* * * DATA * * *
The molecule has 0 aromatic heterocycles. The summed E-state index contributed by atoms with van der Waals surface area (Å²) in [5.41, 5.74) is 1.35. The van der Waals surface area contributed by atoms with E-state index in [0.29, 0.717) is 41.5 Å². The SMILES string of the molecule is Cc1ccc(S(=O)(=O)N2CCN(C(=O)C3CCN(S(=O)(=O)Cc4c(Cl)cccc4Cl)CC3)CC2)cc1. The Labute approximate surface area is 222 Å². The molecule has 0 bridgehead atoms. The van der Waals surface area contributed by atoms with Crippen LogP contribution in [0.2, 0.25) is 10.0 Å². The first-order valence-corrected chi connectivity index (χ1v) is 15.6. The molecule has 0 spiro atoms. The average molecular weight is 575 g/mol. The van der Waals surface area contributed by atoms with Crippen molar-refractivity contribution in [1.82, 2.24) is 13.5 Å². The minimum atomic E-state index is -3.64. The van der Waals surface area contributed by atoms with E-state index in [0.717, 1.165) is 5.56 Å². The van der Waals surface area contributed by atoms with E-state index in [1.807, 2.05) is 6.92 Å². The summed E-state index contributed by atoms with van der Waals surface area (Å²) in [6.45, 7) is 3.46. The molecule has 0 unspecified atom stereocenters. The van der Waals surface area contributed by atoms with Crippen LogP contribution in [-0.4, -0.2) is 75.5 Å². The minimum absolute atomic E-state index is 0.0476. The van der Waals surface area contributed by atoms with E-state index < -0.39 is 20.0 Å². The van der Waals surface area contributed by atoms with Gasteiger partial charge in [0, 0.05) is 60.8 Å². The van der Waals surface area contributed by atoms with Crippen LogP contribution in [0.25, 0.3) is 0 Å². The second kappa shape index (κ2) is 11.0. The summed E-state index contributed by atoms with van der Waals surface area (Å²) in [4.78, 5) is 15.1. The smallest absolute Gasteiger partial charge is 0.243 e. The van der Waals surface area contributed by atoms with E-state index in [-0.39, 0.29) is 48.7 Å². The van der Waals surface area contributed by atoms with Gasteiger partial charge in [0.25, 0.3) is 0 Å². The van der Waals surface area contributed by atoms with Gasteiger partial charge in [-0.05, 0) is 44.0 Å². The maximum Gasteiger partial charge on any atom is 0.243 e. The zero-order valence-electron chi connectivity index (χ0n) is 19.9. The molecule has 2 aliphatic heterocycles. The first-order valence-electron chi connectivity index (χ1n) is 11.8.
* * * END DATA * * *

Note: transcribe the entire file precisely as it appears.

The molecule has 0 aromatic heterocycles. The summed E-state index contributed by atoms with van der Waals surface area (Å²) in [5.41, 5.74) is 1.35. The van der Waals surface area contributed by atoms with E-state index in [0.29, 0.717) is 41.5 Å². The SMILES string of the molecule is Cc1ccc(S(=O)(=O)N2CCN(C(=O)C3CCN(S(=O)(=O)Cc4c(Cl)cccc4Cl)CC3)CC2)cc1. The Labute approximate surface area is 222 Å². The molecule has 0 bridgehead atoms. The van der Waals surface area contributed by atoms with Crippen LogP contribution in [0.2, 0.25) is 10.0 Å². The first-order valence-corrected chi connectivity index (χ1v) is 15.6. The molecule has 0 spiro atoms. The average molecular weight is 575 g/mol. The van der Waals surface area contributed by atoms with Crippen molar-refractivity contribution in [1.82, 2.24) is 13.5 Å². The minimum atomic E-state index is -3.64. The van der Waals surface area contributed by atoms with E-state index in [0.717, 1.165) is 5.56 Å². The van der Waals surface area contributed by atoms with E-state index in [1.807, 2.05) is 6.92 Å². The summed E-state index contributed by atoms with van der Waals surface area (Å²) in [6.45, 7) is 3.46. The molecule has 0 unspecified atom stereocenters. The van der Waals surface area contributed by atoms with Crippen LogP contribution in [-0.4, -0.2) is 75.5 Å². The minimum absolute atomic E-state index is 0.0476. The van der Waals surface area contributed by atoms with E-state index < -0.39 is 20.0 Å². The van der Waals surface area contributed by atoms with Gasteiger partial charge in [0, 0.05) is 60.8 Å². The van der Waals surface area contributed by atoms with Crippen LogP contribution in [0.25, 0.3) is 0 Å². The second kappa shape index (κ2) is 11.0. The summed E-state index contributed by atoms with van der Waals surface area (Å²) in [4.78, 5) is 15.1. The smallest absolute Gasteiger partial charge is 0.243 e. The van der Waals surface area contributed by atoms with E-state index in [-0.39, 0.29) is 48.7 Å². The van der Waals surface area contributed by atoms with Gasteiger partial charge in [0.25, 0.3) is 0 Å². The van der Waals surface area contributed by atoms with Gasteiger partial charge in [-0.05, 0) is 44.0 Å². The maximum Gasteiger partial charge on any atom is 0.243 e. The zero-order valence-electron chi connectivity index (χ0n) is 19.9. The molecule has 2 aliphatic heterocycles. The first-order valence-electron chi connectivity index (χ1n) is 11.8.